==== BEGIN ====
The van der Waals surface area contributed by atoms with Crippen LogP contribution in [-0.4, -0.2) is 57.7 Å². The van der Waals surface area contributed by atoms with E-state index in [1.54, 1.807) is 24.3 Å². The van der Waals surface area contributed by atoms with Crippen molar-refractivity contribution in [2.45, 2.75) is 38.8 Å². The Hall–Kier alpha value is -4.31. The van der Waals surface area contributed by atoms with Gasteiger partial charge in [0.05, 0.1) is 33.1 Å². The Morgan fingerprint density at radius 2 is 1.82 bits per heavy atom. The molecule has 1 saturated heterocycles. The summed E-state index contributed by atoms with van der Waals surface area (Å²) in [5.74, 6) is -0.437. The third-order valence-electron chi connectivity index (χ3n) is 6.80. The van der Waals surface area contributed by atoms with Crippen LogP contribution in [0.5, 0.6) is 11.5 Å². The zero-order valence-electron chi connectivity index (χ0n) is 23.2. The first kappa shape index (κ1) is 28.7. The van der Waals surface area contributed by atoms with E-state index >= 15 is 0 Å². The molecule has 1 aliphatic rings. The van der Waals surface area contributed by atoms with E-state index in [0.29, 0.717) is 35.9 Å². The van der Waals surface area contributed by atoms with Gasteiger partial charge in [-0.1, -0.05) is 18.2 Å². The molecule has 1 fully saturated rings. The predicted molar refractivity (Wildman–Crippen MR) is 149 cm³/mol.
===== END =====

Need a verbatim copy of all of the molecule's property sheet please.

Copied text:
The van der Waals surface area contributed by atoms with Crippen LogP contribution in [-0.4, -0.2) is 57.7 Å². The van der Waals surface area contributed by atoms with E-state index in [1.54, 1.807) is 24.3 Å². The van der Waals surface area contributed by atoms with Crippen molar-refractivity contribution in [2.45, 2.75) is 38.8 Å². The Hall–Kier alpha value is -4.31. The van der Waals surface area contributed by atoms with Gasteiger partial charge in [0.05, 0.1) is 33.1 Å². The Morgan fingerprint density at radius 2 is 1.82 bits per heavy atom. The molecule has 1 saturated heterocycles. The summed E-state index contributed by atoms with van der Waals surface area (Å²) in [5.74, 6) is -0.437. The third-order valence-electron chi connectivity index (χ3n) is 6.80. The van der Waals surface area contributed by atoms with Crippen LogP contribution in [0.5, 0.6) is 11.5 Å². The zero-order valence-electron chi connectivity index (χ0n) is 23.2. The first kappa shape index (κ1) is 28.7. The van der Waals surface area contributed by atoms with E-state index >= 15 is 0 Å². The molecule has 1 aliphatic rings. The van der Waals surface area contributed by atoms with E-state index in [0.29, 0.717) is 35.9 Å². The van der Waals surface area contributed by atoms with Gasteiger partial charge in [-0.1, -0.05) is 18.2 Å². The molecule has 1 fully saturated rings. The predicted molar refractivity (Wildman–Crippen MR) is 149 cm³/mol.